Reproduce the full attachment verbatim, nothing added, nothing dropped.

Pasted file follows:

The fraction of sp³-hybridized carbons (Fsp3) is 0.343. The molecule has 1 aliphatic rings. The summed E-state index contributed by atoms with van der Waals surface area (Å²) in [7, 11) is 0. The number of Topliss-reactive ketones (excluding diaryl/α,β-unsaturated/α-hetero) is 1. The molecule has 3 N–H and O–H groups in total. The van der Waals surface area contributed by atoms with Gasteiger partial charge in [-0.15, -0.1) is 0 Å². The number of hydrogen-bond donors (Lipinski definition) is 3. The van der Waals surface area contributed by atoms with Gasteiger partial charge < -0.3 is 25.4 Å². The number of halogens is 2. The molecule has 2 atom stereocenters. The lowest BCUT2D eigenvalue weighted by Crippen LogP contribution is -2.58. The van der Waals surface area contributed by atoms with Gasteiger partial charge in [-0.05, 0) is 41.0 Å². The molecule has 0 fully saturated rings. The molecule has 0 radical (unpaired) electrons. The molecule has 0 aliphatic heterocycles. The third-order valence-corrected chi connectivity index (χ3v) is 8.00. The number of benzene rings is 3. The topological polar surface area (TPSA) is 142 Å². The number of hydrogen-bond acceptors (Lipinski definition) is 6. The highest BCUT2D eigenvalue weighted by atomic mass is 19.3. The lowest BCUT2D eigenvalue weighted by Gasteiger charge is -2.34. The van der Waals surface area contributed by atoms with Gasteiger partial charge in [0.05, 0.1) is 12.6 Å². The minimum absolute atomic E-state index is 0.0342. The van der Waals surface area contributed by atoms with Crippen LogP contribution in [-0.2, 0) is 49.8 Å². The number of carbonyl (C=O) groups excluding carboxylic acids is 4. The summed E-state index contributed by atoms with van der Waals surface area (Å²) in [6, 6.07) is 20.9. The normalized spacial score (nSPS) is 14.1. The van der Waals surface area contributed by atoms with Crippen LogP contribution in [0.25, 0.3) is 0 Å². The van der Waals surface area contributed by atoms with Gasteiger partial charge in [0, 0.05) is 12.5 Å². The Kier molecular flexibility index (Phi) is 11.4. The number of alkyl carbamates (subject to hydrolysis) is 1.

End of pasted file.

The fraction of sp³-hybridized carbons (Fsp3) is 0.343. The molecule has 1 aliphatic rings. The summed E-state index contributed by atoms with van der Waals surface area (Å²) in [7, 11) is 0. The number of Topliss-reactive ketones (excluding diaryl/α,β-unsaturated/α-hetero) is 1. The molecule has 3 N–H and O–H groups in total. The van der Waals surface area contributed by atoms with Gasteiger partial charge in [-0.15, -0.1) is 0 Å². The number of hydrogen-bond donors (Lipinski definition) is 3. The van der Waals surface area contributed by atoms with Gasteiger partial charge < -0.3 is 25.4 Å². The number of halogens is 2. The molecule has 2 atom stereocenters. The lowest BCUT2D eigenvalue weighted by Crippen LogP contribution is -2.58. The van der Waals surface area contributed by atoms with Gasteiger partial charge in [-0.05, 0) is 41.0 Å². The molecule has 0 fully saturated rings. The molecule has 0 radical (unpaired) electrons. The molecule has 0 aliphatic heterocycles. The third-order valence-corrected chi connectivity index (χ3v) is 8.00. The number of benzene rings is 3. The topological polar surface area (TPSA) is 142 Å². The number of hydrogen-bond acceptors (Lipinski definition) is 6. The highest BCUT2D eigenvalue weighted by atomic mass is 19.3. The lowest BCUT2D eigenvalue weighted by Gasteiger charge is -2.34. The van der Waals surface area contributed by atoms with Gasteiger partial charge in [0.05, 0.1) is 12.6 Å². The minimum absolute atomic E-state index is 0.0342. The van der Waals surface area contributed by atoms with Crippen LogP contribution in [-0.2, 0) is 49.8 Å². The number of carbonyl (C=O) groups excluding carboxylic acids is 4. The summed E-state index contributed by atoms with van der Waals surface area (Å²) in [6, 6.07) is 20.9. The normalized spacial score (nSPS) is 14.1. The van der Waals surface area contributed by atoms with Crippen LogP contribution in [0.25, 0.3) is 0 Å². The van der Waals surface area contributed by atoms with Gasteiger partial charge in [0, 0.05) is 12.5 Å². The Kier molecular flexibility index (Phi) is 11.4. The number of alkyl carbamates (subject to hydrolysis) is 1.